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Monday, April 1, 2013

Review: Emilie & the Hollow World by Martha Wells

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While running away from home for reasons that are eminently defensible, Emilie’s plans to stow away on the steamship Merry Bell and reach her cousin in the big city go awry, landing her on the wrong ship and at the beginning of a fantastic adventure.

Taken under the protection of Lady Marlende, Emilie learns that the crew hopes to use the aether currents and an experimental engine, and with the assistance of Lord Engal, journey to the interior of the planet in search of Marlende’s missing father.

With the ship damaged on arrival, they attempt to traverse the strange lands on their quest. But when evidence points to sabotage and they encounter the treacherous Lord Ivers, along with the strange race of the sea-lands, Emilie has to make some challenging decisions and take daring action if they are ever to reach the surface world again.
Martha Wells introduces the newest fearless heroine in teen literature: Emilie. Wells takes readers on an adventure that braves a new world and rivals the Journey to the Center of the Earth!
 
Emilie is running away from her Uncle Yeric and Aunt Helena to Silk Harbor when she accidently boards the Sovereign, a ship designed to travel on aether currents. In the midst of the ship’s attack she finds that even the passengers are out of this world. Emilie meets Kenar, a creature called Cirathi, who was sent to lead Vale Marlende and her hired crew to find her father. Emilie has always favored reading adventure stories, but when the Sovereign’s rescue mission to the Hollow World gets underway she decides that she could actually get used to living the life of adventure.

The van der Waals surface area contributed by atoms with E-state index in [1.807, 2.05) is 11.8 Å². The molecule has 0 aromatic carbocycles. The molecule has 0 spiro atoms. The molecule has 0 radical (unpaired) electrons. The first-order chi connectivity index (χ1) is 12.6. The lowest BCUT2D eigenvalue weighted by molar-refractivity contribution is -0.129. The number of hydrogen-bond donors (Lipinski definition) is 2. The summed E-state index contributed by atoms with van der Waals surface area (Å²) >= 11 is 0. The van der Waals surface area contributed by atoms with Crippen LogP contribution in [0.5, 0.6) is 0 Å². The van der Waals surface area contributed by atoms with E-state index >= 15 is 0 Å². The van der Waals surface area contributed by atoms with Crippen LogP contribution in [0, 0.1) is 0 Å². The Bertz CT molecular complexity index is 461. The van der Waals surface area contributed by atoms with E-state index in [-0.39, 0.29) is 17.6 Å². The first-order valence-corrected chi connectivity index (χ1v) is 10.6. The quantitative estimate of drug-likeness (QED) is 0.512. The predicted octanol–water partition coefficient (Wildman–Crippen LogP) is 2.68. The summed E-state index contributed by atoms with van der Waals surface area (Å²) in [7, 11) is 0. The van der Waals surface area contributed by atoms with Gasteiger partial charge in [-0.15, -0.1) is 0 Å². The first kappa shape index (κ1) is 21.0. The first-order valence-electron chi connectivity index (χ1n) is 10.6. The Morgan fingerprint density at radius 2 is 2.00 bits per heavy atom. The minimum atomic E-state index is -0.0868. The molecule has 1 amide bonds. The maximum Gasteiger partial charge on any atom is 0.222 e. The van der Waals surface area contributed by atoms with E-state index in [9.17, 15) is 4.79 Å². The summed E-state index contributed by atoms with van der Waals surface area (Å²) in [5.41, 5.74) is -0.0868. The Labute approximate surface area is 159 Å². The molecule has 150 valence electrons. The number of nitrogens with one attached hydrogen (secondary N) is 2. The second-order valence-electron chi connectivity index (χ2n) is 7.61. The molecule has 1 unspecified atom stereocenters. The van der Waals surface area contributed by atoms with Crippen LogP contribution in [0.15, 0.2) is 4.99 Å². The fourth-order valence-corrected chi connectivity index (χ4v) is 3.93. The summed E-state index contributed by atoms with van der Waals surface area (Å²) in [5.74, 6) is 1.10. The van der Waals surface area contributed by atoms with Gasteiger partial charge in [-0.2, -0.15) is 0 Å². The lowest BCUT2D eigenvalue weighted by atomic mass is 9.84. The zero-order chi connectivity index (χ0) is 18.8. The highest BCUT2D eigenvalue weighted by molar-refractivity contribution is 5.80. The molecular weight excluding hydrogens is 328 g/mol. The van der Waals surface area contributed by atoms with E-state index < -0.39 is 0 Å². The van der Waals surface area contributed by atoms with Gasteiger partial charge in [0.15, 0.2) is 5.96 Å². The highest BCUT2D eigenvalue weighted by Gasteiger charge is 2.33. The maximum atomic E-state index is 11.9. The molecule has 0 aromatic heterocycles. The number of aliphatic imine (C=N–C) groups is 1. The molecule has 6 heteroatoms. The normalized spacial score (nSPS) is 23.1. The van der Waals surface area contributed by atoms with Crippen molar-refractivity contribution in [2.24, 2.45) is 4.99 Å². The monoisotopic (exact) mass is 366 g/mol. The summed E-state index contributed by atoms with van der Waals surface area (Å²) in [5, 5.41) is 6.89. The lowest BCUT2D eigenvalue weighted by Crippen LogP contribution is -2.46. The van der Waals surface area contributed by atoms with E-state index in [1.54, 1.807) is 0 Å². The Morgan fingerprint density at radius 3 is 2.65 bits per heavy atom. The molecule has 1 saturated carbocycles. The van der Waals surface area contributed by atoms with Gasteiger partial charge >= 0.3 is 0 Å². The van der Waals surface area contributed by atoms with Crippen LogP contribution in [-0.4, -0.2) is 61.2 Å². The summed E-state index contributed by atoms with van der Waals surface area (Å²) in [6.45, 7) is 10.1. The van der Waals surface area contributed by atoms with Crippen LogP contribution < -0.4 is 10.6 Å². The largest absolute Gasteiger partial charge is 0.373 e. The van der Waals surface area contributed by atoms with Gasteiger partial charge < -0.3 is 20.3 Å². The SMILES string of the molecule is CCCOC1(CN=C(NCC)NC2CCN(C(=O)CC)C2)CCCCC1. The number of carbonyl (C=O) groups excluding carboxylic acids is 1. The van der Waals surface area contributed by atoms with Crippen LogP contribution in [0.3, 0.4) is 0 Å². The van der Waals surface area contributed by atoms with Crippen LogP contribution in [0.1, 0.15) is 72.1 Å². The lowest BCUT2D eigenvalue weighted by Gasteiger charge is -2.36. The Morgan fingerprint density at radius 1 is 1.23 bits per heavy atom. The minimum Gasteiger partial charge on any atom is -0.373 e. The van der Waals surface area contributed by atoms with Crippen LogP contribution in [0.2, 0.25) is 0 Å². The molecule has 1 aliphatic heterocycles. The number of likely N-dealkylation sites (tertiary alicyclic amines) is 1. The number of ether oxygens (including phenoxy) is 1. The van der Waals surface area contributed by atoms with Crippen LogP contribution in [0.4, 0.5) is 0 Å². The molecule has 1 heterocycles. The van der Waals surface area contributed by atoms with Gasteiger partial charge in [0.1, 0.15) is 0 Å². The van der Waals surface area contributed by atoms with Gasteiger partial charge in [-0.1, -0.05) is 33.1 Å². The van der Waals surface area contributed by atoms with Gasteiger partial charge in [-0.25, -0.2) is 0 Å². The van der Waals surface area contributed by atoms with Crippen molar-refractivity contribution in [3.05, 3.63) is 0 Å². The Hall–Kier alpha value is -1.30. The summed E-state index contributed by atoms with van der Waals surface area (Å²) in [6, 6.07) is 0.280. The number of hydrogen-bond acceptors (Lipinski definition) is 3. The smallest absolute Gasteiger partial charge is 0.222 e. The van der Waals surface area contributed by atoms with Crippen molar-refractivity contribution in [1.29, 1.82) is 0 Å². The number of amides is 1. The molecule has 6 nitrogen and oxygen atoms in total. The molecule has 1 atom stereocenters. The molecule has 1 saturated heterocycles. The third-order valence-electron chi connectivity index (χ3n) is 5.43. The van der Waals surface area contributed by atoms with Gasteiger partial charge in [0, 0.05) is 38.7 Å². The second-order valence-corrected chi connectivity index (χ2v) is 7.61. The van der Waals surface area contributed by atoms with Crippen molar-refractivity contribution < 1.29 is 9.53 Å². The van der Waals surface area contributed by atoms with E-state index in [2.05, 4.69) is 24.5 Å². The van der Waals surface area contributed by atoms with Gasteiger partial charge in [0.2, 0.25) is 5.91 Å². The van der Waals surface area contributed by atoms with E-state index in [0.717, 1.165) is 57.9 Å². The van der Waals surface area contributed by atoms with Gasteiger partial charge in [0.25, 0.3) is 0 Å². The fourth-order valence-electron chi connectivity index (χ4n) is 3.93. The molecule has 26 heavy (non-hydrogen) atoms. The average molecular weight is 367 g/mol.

Emilie and the Hollow World is steep with action and adventure that’s not distracted by pointless drama. It’s one aspect of the novel that increased my opinion by the end. Another was Emilie’s character. As the story progressed Wells’ writing style seems to loosen and each character’s characterization became either more impressive or simply more defining. When the plan to rescue Dr. Marlende quickly falls apart and the crew on the Sovereign encounters danger after danger, Emilie steps up. She takes her role as rescuer with stride and puts her own fears aside to save the lives of others. By the end of the novel, Emilie is a walking, talking confidence machine.

The pace of the novel is a little slow at first, but once you warm up to the subject and the characters it seems to move a bit faster. The science-fiction and magical elements of the novel are unique, but the explanations sometimes went over my head. Maybe it was the technical wording, but my eyes kind of glazed over on scenes that referenced how the aetheric engines ran. Even so, the plot was overall easy and fun to follow.

Emilie and the Hollow World is worlds different from most stories currently on YA shelves, but it’s the beginning to an exciting series that I wholeheartedly recommend!
*ARC provided via publisher in exchange for an honest review*

Emilie #1
April 2, 2013, Strange Chemistry, 287pp, Paperback, ebook
 
Kobo Inc.
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